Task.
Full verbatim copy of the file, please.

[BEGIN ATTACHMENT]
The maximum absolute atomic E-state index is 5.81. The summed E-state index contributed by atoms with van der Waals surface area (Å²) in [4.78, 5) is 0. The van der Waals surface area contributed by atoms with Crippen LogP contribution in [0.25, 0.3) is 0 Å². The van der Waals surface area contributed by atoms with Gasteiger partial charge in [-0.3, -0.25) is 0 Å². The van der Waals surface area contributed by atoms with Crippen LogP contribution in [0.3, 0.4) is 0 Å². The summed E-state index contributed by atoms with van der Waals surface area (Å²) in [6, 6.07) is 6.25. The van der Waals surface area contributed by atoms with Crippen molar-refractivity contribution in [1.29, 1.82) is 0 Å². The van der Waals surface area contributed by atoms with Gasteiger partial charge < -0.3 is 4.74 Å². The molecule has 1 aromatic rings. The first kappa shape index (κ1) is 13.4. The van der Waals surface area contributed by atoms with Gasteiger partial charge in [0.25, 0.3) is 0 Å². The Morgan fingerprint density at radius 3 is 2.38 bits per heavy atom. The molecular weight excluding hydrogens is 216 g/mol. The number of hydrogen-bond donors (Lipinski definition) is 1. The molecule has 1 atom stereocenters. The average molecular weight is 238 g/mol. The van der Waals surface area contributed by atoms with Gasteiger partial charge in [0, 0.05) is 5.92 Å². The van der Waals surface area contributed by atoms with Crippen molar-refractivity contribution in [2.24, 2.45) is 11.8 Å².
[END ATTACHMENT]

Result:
The maximum absolute atomic E-state index is 5.81. The summed E-state index contributed by atoms with van der Waals surface area (Å²) in [4.78, 5) is 0. The van der Waals surface area contributed by atoms with Crippen LogP contribution in [0.25, 0.3) is 0 Å². The van der Waals surface area contributed by atoms with Gasteiger partial charge in [-0.3, -0.25) is 0 Å². The van der Waals surface area contributed by atoms with Crippen LogP contribution in [0.3, 0.4) is 0 Å². The summed E-state index contributed by atoms with van der Waals surface area (Å²) in [6, 6.07) is 6.25. The van der Waals surface area contributed by atoms with Crippen molar-refractivity contribution in [1.29, 1.82) is 0 Å². The van der Waals surface area contributed by atoms with Gasteiger partial charge < -0.3 is 4.74 Å². The molecule has 1 aromatic rings. The first kappa shape index (κ1) is 13.4. The van der Waals surface area contributed by atoms with Gasteiger partial charge in [0.25, 0.3) is 0 Å². The Morgan fingerprint density at radius 3 is 2.38 bits per heavy atom. The molecular weight excluding hydrogens is 216 g/mol. The number of hydrogen-bond donors (Lipinski definition) is 1. The molecule has 1 atom stereocenters. The average molecular weight is 238 g/mol. The van der Waals surface area contributed by atoms with Gasteiger partial charge in [0, 0.05) is 5.92 Å². The van der Waals surface area contributed by atoms with Crippen molar-refractivity contribution in [2.24, 2.45) is 11.8 Å².